What will happen if?

                              Mon, 02 Feb 1998

I came accross this most important piece of information regarding the zionist plan towards Iraq. It
was published in Roger Garaudy's new book on Palestine.

We have an accurate testimony from an article of the revue "Kivounim" (Orientations) published
in Jerusalem by "The World Zionist Organization" on "the strategic plans of Israel for the 80's":

"As a centralized body, Egypt is already a corpse, especially if one takes account of the ever more
violent confrontation between muslims and christians. Its division into distinct geographical provinces
must be our political objective for the 90's, on the western front.

Once Egypt has been thus dislocated and deprived of central power, countries like Libya, Sudan and
others farther away will experience the same dissolution. The formation of a Coptic state in Upper
Egypt, and of small regional entities of little size is the key to a historic development which has been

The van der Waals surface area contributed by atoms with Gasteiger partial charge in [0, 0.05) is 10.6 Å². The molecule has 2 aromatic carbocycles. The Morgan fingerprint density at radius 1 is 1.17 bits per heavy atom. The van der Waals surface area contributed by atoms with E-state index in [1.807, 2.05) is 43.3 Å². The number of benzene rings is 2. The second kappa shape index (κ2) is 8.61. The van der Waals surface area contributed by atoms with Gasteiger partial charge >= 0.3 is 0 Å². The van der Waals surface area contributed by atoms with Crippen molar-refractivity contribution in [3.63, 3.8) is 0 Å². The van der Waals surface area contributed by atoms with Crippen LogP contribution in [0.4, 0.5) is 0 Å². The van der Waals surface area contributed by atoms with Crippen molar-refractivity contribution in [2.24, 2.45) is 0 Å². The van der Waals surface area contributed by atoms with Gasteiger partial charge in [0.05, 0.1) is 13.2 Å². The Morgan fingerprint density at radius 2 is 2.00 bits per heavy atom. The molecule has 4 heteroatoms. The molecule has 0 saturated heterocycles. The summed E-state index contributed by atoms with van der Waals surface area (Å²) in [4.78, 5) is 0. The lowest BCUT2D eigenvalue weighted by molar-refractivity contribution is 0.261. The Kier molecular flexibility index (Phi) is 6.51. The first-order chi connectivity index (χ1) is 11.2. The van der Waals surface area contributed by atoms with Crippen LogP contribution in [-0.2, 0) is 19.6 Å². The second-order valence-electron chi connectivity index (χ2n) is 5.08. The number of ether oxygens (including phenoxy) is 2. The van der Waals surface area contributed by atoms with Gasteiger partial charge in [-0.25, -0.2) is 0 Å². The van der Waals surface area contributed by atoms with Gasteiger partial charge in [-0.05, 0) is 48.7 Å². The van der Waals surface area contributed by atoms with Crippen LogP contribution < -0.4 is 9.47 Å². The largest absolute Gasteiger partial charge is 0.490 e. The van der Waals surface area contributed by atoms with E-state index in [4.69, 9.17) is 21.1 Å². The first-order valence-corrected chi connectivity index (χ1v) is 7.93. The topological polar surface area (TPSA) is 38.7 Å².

slowed down by the peace agreement, but is inescapable in the long term.

In spite of appearances, the western front presents fewer problems than the one in the east. The
partition of Lebanon into five provinces... Will prefigure what will happen all over the Arab world.
The disintegration of Syria and Iraq into regions, based on ethnic or religious criteria, must be, in the
long term, a primary goal for Israel, the first step being the destruction of the military power of these
states.

The ethnic structures of Syria expose it to a dismantling which could lead to the creation of a Shiite
state along the coast, a Sunni state in the Aleppo region and another one in Damascus, and a Druze
entity which might hope to constitute its own state - perhaps on our Golan - in any case with Houran
and the north of Jordan... Such a state would be, in the long term, a guarantee of peace and security
in the region. It is an objective which is already within our reach.

Oil-rich, and victim of internal strife, Iraq is in the Israeli firing line. Its dissolution would be, for us,
more important than Syria's, because it is Iraq which, in the short term, represents the more serious
threat for Israel."

Source: "Kivounim", Jerusalem, No. 14, February 1982, pp. 49 - 59